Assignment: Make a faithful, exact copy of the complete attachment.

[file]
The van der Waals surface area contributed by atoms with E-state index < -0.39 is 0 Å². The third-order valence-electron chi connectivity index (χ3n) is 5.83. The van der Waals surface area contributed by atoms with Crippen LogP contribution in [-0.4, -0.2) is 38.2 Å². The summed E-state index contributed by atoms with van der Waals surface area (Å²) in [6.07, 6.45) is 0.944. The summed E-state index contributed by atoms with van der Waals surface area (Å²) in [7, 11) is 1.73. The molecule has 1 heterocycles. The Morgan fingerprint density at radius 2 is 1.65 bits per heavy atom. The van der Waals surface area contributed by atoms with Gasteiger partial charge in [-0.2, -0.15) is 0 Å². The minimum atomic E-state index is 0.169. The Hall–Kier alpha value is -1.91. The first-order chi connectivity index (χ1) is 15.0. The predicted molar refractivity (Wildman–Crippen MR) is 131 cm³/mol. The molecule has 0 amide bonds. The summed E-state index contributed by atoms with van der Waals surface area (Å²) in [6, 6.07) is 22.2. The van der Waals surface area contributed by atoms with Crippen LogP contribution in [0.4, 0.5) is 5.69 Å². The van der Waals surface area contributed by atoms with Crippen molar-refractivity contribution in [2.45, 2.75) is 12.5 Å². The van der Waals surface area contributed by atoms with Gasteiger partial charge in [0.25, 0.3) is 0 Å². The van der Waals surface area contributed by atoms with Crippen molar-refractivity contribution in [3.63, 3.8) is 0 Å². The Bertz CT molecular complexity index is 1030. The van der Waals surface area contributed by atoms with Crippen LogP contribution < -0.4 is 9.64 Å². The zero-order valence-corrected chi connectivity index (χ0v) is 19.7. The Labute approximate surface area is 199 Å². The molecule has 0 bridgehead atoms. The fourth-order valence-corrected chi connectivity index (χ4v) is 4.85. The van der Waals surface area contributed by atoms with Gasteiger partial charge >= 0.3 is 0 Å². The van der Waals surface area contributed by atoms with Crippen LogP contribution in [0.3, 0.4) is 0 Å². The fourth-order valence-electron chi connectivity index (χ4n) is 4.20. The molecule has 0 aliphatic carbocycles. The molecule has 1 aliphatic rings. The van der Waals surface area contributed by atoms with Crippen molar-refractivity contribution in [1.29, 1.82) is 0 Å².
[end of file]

The van der Waals surface area contributed by atoms with E-state index < -0.39 is 0 Å². The third-order valence-electron chi connectivity index (χ3n) is 5.83. The van der Waals surface area contributed by atoms with Crippen LogP contribution in [-0.4, -0.2) is 38.2 Å². The summed E-state index contributed by atoms with van der Waals surface area (Å²) in [6.07, 6.45) is 0.944. The summed E-state index contributed by atoms with van der Waals surface area (Å²) in [7, 11) is 1.73. The molecule has 1 heterocycles. The Morgan fingerprint density at radius 2 is 1.65 bits per heavy atom. The van der Waals surface area contributed by atoms with Gasteiger partial charge in [-0.2, -0.15) is 0 Å². The minimum atomic E-state index is 0.169. The Hall–Kier alpha value is -1.91. The first-order chi connectivity index (χ1) is 15.0. The predicted molar refractivity (Wildman–Crippen MR) is 131 cm³/mol. The molecule has 0 amide bonds. The summed E-state index contributed by atoms with van der Waals surface area (Å²) in [6, 6.07) is 22.2. The van der Waals surface area contributed by atoms with Crippen LogP contribution in [0.4, 0.5) is 5.69 Å². The van der Waals surface area contributed by atoms with Crippen molar-refractivity contribution in [2.45, 2.75) is 12.5 Å². The van der Waals surface area contributed by atoms with Gasteiger partial charge in [0.25, 0.3) is 0 Å². The van der Waals surface area contributed by atoms with Crippen molar-refractivity contribution in [3.63, 3.8) is 0 Å². The Bertz CT molecular complexity index is 1030. The van der Waals surface area contributed by atoms with Crippen LogP contribution < -0.4 is 9.64 Å². The zero-order valence-corrected chi connectivity index (χ0v) is 19.7. The Labute approximate surface area is 199 Å². The molecule has 0 bridgehead atoms. The fourth-order valence-corrected chi connectivity index (χ4v) is 4.85. The van der Waals surface area contributed by atoms with Gasteiger partial charge >= 0.3 is 0 Å². The van der Waals surface area contributed by atoms with Crippen LogP contribution in [0.3, 0.4) is 0 Å². The fourth-order valence-electron chi connectivity index (χ4n) is 4.20. The molecule has 0 aliphatic carbocycles. The molecule has 1 aliphatic rings. The van der Waals surface area contributed by atoms with Crippen molar-refractivity contribution in [1.29, 1.82) is 0 Å².